When it comes to Lent, the key is his remarkably pure and beautiful Gospel According to St Matthew (1, 2, 3, 4, 5). At a stroke Pasolini went from being in trouble with the Church and others for Accatone and Ro.Go.Pa.G to being justifiably feted by the Vatican for this movie, described in 2014 by L’Osservatore Romano as “…the best work about Jesus in the history of cinema”, although when it came out 50 years earlier, some of the church old guard had struggled with the idea that Pasolini could do this in all sincerity. But he did.
Why specifically Lent, given that the movie tells the story of the whole of St Matthew’s Gospel? The answer lies in Jesus’ 40 days in the desert, praying and fasting, which is the most recent and most striking of the various allusions in scripture to Lent as we know it today. There he is tempted by Satan, and dismisses him with pointed references to the Old Testament.
In this film Pasolini typically used a lot of locals with no acting pedigree. He scattered in various acquaintances from his intellectual salon, and also his own mother. The locals are from Crotone, Matera, and Massafra, which is that primitive part of Southern Italy that stands in for ancient Palestine – totally convincingly. However, the desert sequence was filmed on Mount Etna, and it works brilliantly. The emptiness interrupted by the distant figure of Satan, walking purposefully towards Jesus, the dust billowing in his wake resembling, possibly intentionally, sulphurous fumes. Satan himself is startling and charismatic, portrayed in the most understated way yet brimming with both evil and, one senses, confusion. Weirdly, this is the one main actor in the film who goes uncredited, as far as I can ascertain.
Other people find other scenes more compelling, but this desert sequence does it for me. Pasolini moved on to other things, some mentioned at the start, and got himself disapproved of again. However, he never disavowed his fascination with Christ and his teaching, seeing it in terms of its superficial similarities to socialism and more convincingly, Jesus as a revolutionary, of a unique kind. He often mused on this paradox: “I am anticlerical (I’m not afraid to say it!)… but it would be insane on my part to deny the powerful influence religion has exerted on me”….“I do not believe that Christ was the Son of God, because I am not a believer—at least not consciously.”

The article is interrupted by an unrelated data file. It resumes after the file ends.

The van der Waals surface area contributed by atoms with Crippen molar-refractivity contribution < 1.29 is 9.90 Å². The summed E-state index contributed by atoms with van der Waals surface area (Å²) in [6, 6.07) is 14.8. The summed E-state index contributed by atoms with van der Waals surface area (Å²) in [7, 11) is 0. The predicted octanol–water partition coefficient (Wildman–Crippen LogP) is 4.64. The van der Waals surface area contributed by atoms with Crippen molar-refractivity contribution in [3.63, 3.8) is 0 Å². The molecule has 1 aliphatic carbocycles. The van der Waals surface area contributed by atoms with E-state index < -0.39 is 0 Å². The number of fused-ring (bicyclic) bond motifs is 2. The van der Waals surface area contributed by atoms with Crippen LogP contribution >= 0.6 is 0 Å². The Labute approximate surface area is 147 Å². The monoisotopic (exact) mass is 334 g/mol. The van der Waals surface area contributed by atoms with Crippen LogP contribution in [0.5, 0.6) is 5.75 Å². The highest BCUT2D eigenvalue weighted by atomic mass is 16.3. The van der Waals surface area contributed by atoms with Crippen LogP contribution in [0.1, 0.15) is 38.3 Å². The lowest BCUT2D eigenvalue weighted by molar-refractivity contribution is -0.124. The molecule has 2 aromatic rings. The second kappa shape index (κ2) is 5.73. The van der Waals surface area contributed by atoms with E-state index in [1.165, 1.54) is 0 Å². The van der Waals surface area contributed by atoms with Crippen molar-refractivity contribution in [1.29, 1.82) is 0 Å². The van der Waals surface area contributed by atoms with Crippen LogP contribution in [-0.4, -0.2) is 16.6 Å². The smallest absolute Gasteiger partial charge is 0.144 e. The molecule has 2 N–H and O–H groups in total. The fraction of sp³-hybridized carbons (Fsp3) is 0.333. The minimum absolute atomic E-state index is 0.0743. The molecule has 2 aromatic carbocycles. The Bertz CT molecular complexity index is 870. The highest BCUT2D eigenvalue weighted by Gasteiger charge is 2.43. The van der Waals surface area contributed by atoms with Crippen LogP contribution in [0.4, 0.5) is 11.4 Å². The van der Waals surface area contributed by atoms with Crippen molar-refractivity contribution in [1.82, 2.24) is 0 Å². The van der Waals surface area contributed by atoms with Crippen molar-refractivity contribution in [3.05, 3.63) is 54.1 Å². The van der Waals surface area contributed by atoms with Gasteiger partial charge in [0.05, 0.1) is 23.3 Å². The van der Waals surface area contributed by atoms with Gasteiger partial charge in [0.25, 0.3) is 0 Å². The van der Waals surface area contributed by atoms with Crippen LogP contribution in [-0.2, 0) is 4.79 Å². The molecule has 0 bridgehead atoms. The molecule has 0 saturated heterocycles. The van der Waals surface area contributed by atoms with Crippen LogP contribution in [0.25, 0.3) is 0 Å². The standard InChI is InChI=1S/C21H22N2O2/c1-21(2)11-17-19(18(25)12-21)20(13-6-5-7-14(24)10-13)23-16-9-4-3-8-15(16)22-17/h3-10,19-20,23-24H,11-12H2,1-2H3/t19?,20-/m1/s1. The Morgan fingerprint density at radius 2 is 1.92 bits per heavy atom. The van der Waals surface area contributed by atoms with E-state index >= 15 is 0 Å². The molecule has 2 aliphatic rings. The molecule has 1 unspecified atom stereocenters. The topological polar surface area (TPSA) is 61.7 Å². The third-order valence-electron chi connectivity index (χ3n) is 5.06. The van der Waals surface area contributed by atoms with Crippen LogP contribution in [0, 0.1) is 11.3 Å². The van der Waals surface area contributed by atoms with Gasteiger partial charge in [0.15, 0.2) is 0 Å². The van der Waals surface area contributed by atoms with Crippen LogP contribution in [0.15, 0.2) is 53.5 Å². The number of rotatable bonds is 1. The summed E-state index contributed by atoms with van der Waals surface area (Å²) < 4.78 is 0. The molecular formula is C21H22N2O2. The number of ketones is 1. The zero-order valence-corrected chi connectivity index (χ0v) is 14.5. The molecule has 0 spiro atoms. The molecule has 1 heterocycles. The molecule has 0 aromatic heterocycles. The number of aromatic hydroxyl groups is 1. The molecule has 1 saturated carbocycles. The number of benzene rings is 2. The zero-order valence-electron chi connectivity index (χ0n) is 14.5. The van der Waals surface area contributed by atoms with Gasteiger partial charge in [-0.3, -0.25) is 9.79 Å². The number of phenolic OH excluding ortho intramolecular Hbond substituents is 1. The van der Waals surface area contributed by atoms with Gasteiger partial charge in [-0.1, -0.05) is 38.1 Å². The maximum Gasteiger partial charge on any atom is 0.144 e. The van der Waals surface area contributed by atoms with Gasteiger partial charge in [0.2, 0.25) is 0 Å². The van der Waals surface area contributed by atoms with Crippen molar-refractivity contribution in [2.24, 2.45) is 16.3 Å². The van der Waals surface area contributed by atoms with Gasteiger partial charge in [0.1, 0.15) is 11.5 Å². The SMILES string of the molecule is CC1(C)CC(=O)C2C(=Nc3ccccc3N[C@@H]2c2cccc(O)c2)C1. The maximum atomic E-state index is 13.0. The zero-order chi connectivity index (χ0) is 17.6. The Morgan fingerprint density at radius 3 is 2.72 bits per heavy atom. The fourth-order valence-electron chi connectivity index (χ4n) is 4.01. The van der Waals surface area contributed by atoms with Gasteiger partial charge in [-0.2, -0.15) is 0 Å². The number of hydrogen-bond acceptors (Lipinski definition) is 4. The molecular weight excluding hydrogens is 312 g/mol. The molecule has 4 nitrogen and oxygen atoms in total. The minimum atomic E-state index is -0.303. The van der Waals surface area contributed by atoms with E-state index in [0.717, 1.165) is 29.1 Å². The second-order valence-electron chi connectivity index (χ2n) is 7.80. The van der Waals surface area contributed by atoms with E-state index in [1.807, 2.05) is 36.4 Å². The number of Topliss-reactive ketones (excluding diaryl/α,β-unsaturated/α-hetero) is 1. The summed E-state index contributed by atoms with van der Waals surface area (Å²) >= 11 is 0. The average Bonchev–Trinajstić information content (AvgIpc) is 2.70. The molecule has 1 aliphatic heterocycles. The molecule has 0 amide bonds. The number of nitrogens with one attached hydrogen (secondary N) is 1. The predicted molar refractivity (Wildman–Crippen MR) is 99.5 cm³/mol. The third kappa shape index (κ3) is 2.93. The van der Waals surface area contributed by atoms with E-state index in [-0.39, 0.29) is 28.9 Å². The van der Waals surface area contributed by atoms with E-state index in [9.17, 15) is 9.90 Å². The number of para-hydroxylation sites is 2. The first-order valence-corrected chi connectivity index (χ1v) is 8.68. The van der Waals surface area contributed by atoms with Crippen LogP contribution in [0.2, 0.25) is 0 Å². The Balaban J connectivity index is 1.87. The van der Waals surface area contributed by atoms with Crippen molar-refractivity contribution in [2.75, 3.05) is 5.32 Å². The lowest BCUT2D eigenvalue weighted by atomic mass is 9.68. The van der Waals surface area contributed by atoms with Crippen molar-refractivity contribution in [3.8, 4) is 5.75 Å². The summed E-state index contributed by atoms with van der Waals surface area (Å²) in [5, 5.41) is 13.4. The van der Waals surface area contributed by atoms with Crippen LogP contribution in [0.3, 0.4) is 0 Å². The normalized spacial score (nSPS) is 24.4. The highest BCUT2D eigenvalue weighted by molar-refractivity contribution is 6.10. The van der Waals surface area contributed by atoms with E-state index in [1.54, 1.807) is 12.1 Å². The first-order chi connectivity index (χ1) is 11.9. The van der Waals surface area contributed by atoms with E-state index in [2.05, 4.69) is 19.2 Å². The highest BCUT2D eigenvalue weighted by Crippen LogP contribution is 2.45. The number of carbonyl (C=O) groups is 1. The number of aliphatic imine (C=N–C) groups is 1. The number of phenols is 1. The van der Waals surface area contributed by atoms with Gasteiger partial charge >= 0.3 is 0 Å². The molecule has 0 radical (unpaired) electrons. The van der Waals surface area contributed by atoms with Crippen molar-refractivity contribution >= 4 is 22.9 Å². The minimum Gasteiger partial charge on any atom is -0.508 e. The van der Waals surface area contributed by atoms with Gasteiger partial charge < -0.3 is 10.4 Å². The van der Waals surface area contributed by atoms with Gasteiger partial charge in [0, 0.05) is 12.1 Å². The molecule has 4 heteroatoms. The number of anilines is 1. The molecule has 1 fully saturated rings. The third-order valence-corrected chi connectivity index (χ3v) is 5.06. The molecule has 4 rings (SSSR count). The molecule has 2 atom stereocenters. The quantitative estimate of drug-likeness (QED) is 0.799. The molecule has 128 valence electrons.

Which is fair enough. But this man of contradictions was also anti-drugs, anti-establishment and remarkably, completely anti-abortion. This is from when he opposed the legalisation of abortion in Italy in 1975: “I am however shocked at the idea of legalizing abortion, because, as many others, I consider it a legalization of homicide. In my dreams and in my everyday behaviour – an attitude common to all human beings – I live my prenatal life, my being happily immersed in the waters: I know that I existed then. I will stop here, because I have more urgent things to say on abortion. That life is sacred is an obvious thing: it is a principle even stronger than any principle of democracy, and it is useless to repeat it.”
He also portrayed the actuality of hell in one scene from The Canterbury Tales, in a mind blowing mix of Hieronymus Bosch, the Carry On movies and Dante’s Inferno. One thing he gets right, based on the popular imagination, is the deafening, screeching noise of hell.
Having said that, the real Satan, who affects us all, is the one in the desert.